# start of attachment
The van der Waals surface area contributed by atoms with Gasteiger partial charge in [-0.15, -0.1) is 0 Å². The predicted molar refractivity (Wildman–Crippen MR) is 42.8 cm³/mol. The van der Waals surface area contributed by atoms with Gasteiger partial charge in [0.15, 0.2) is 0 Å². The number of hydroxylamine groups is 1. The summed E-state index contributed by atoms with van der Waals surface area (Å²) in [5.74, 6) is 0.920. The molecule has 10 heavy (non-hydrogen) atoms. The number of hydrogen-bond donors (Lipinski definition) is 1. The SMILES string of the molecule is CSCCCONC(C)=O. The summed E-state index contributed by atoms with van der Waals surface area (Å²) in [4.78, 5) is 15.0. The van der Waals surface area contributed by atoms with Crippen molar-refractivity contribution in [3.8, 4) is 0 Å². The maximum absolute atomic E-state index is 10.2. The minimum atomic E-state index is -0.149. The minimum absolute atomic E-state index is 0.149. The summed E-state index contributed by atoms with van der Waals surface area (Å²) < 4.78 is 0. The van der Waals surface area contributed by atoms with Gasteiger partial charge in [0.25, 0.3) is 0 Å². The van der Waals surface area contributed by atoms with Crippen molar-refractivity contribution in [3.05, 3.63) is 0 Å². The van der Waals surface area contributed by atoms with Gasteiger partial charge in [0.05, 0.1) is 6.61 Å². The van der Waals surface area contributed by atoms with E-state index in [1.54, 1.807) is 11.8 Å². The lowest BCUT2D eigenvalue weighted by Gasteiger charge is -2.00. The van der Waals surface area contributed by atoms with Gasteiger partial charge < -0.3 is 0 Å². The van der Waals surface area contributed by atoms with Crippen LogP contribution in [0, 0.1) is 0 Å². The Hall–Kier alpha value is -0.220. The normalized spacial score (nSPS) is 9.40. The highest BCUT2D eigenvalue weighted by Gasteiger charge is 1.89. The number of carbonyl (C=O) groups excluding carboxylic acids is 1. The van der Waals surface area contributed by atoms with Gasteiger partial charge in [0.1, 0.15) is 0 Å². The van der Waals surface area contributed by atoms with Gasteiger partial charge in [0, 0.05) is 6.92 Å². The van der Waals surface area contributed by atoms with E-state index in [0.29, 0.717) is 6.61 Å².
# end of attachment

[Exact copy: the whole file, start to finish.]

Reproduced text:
The van der Waals surface area contributed by atoms with Gasteiger partial charge in [-0.15, -0.1) is 0 Å². The predicted molar refractivity (Wildman–Crippen MR) is 42.8 cm³/mol. The van der Waals surface area contributed by atoms with Gasteiger partial charge in [0.15, 0.2) is 0 Å². The number of hydroxylamine groups is 1. The summed E-state index contributed by atoms with van der Waals surface area (Å²) in [5.74, 6) is 0.920. The molecule has 10 heavy (non-hydrogen) atoms. The number of hydrogen-bond donors (Lipinski definition) is 1. The SMILES string of the molecule is CSCCCONC(C)=O. The summed E-state index contributed by atoms with van der Waals surface area (Å²) in [4.78, 5) is 15.0. The van der Waals surface area contributed by atoms with Crippen molar-refractivity contribution in [3.8, 4) is 0 Å². The maximum absolute atomic E-state index is 10.2. The minimum atomic E-state index is -0.149. The minimum absolute atomic E-state index is 0.149. The summed E-state index contributed by atoms with van der Waals surface area (Å²) < 4.78 is 0. The van der Waals surface area contributed by atoms with Gasteiger partial charge in [0.25, 0.3) is 0 Å². The van der Waals surface area contributed by atoms with Crippen molar-refractivity contribution in [3.05, 3.63) is 0 Å². The van der Waals surface area contributed by atoms with Gasteiger partial charge in [0.05, 0.1) is 6.61 Å². The van der Waals surface area contributed by atoms with E-state index in [1.54, 1.807) is 11.8 Å². The lowest BCUT2D eigenvalue weighted by Gasteiger charge is -2.00. The van der Waals surface area contributed by atoms with Gasteiger partial charge < -0.3 is 0 Å². The van der Waals surface area contributed by atoms with Crippen LogP contribution in [0, 0.1) is 0 Å². The Hall–Kier alpha value is -0.220. The normalized spacial score (nSPS) is 9.40. The highest BCUT2D eigenvalue weighted by Gasteiger charge is 1.89. The number of carbonyl (C=O) groups excluding carboxylic acids is 1. The van der Waals surface area contributed by atoms with Gasteiger partial charge in [0.1, 0.15) is 0 Å². The van der Waals surface area contributed by atoms with Gasteiger partial charge in [0, 0.05) is 6.92 Å². The van der Waals surface area contributed by atoms with E-state index in [0.29, 0.717) is 6.61 Å².